Author James Hoby
There is, in our culture, a voyeuristic tendency that somehow compels us to constantly observe the lives of others. This is why people are always tying to spy on their neighbors. It is also why reality television is so successful and the country has an obsession with pop icons and celebrities.
James Hoby’s second book, A Year with the Hoopers, parodies this phenomenon by providing us with a candid and unwitting glimpse into the lives of a fictional family, the Hoopers. Inspired by the real-life find of discarded personal documents, Hoby’s book is a random collection of letters, notes, emails, school assignments, brochures, greeting cards and other forms of communication. Part the Jerry Springer Show, part The Addams Family, Hoby uses these snippets to reveal the personal idiosyncrasies of his characters and in the process takes an amusing, satirical look at contemporary American life.
Hoby’s book is particularly relevant today, given the recent success of a wide range of media that allows us to observe other people’s lives to a degree previously unheard of like: Found Magazine, its corresponding books, the expansion of This American Life to television, YouTube, and MySpace. All of these are challenging the conventional notions of what is public and private but they also allow us to get even closer to answering an age old sociological question: what is normal behaviour? Taking his mark from this question, Hoby challenges our concept of normalcy by creating a troop of seemingly odd characters who find themselves surrounded by individuals more freakish and ridiculous than themselves.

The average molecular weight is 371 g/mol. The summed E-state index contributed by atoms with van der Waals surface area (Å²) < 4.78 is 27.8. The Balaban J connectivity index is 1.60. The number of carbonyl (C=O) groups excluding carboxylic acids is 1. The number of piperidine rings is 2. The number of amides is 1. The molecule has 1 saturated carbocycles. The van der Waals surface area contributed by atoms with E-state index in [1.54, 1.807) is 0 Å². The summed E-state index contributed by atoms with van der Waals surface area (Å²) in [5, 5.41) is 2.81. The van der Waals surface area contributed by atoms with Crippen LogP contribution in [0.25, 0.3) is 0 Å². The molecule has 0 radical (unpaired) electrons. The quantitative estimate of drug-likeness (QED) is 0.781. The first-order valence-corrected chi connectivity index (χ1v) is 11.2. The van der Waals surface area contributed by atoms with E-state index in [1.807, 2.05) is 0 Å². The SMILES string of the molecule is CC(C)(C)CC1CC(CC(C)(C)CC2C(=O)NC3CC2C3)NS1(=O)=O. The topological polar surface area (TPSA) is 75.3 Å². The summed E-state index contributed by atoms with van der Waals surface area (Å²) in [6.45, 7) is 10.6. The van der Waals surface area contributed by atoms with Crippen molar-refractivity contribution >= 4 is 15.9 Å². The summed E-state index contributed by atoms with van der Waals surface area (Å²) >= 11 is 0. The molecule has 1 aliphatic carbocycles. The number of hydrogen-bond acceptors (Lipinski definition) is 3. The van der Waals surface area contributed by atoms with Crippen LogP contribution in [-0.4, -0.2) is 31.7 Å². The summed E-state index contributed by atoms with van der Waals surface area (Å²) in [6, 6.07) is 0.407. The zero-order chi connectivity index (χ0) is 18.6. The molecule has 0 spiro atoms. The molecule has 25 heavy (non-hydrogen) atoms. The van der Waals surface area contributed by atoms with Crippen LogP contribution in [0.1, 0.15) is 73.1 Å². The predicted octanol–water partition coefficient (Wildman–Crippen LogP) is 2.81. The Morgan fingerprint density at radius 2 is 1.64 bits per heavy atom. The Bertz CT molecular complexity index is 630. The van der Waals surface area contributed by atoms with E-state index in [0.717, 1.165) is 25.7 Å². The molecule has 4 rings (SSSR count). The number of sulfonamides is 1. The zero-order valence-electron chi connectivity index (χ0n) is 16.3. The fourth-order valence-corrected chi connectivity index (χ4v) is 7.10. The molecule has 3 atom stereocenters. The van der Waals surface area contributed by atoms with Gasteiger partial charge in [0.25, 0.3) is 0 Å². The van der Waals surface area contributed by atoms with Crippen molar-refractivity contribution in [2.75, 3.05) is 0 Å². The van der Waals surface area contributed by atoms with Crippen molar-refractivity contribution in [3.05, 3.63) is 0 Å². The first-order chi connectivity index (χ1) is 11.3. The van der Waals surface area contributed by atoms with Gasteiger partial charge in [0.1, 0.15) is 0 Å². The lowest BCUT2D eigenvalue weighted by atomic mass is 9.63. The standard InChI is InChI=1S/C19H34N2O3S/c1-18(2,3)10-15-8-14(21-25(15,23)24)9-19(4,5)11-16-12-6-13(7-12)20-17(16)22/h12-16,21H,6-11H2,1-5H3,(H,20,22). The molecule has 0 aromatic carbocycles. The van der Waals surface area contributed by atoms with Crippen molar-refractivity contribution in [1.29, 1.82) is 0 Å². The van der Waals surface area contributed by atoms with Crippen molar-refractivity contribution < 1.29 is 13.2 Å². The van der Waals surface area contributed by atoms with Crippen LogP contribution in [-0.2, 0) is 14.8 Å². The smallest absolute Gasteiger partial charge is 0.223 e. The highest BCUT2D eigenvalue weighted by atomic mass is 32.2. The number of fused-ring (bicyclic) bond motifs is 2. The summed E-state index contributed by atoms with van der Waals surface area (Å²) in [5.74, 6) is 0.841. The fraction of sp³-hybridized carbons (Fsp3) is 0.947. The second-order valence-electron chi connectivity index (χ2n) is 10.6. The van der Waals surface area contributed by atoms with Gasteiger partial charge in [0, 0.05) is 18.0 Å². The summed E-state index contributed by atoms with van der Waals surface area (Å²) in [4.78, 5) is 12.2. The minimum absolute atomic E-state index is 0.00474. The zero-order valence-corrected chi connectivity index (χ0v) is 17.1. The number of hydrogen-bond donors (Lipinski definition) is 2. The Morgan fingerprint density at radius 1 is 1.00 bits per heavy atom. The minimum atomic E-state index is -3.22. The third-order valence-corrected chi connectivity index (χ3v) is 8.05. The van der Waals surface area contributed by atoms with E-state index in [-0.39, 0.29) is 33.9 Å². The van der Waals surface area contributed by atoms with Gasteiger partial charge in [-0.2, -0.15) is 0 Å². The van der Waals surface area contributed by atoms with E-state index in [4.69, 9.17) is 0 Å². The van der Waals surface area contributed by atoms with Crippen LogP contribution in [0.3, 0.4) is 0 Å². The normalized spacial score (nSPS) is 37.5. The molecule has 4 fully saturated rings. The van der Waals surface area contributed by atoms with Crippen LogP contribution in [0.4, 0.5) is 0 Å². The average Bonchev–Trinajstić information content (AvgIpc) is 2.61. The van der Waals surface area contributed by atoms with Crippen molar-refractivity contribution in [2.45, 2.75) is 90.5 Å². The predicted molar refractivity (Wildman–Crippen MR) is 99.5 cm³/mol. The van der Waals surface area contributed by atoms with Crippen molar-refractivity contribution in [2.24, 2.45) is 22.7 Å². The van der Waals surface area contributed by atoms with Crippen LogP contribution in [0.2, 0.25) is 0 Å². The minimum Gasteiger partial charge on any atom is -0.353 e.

Among the most interesting characters the Hoopers find themselves involved with is Gertrude Greathouse, the aunt of Hooper family matriarch, Helen. Within the collection of documents we find several last wills and testaments written by her. Each is radically different in tone and content and often bitter and confrontational. One goes so far as to instruct her attorney to inform the IRS on Helen’s husband, John.
Another interesting character is Xenophon Munny who Helen believes may have witnessed a traffic accident she was involved in. We see a series of letters from Xenophon providing unlikely or fantastic reasons why he could not have witnessed the accident including seeing a smoking cat and having to tend to the estate of a six-hundred pound woman. We later learn that Xenophon fabricated these stories to mask his real activities, at the time of the accident, which greatly embarrassed him.
By creating this world around the Hoopers where eccentricity and peculiarity abound, Hoby has actually highlighted the tragedy of contemporary America—alienation of the youth, alienation of the old, the emptiness of suburban existence and the relentless search for meaning and purpose.
In this book, Hoby demonstrates a good use of hyperbole and is outright hilarious in spots. However, A Year with the Hoopers is also filled with a good deal of inane humor and demonstrates serious limitations in Hoby’s command of voice and characterization. He fails to provide each character with a unique voice, instead uses the same tone and tempo throughout the book. In addition, there are quite a few instances where the character’s word choice and language structure are inappropriate for them. This is seen most clearly in the writings of Helen’s daughter Jenny where the character speaks more like a well educated middle-aged man than a high school aged girl.
Despite these problems, A Year with the Hoopers is deceivingly smart and innovative in form. Furthermore, its randomness and episodic composition give it a light, easy flow that makes it a good read for the odd moments when you’re not trying to get a glimpse of your neighbor using the toilet.—Anthony Squiers
The above review was contributed by: Anthony Squiers is a writer and professor of English and Creative Writing at Southwestern Michigan College. His writing has been featured in a number of print and online publications including Southwest Michigan Magazine and Recoil Magazine. CLICK HERE to read Anthony's Reviews.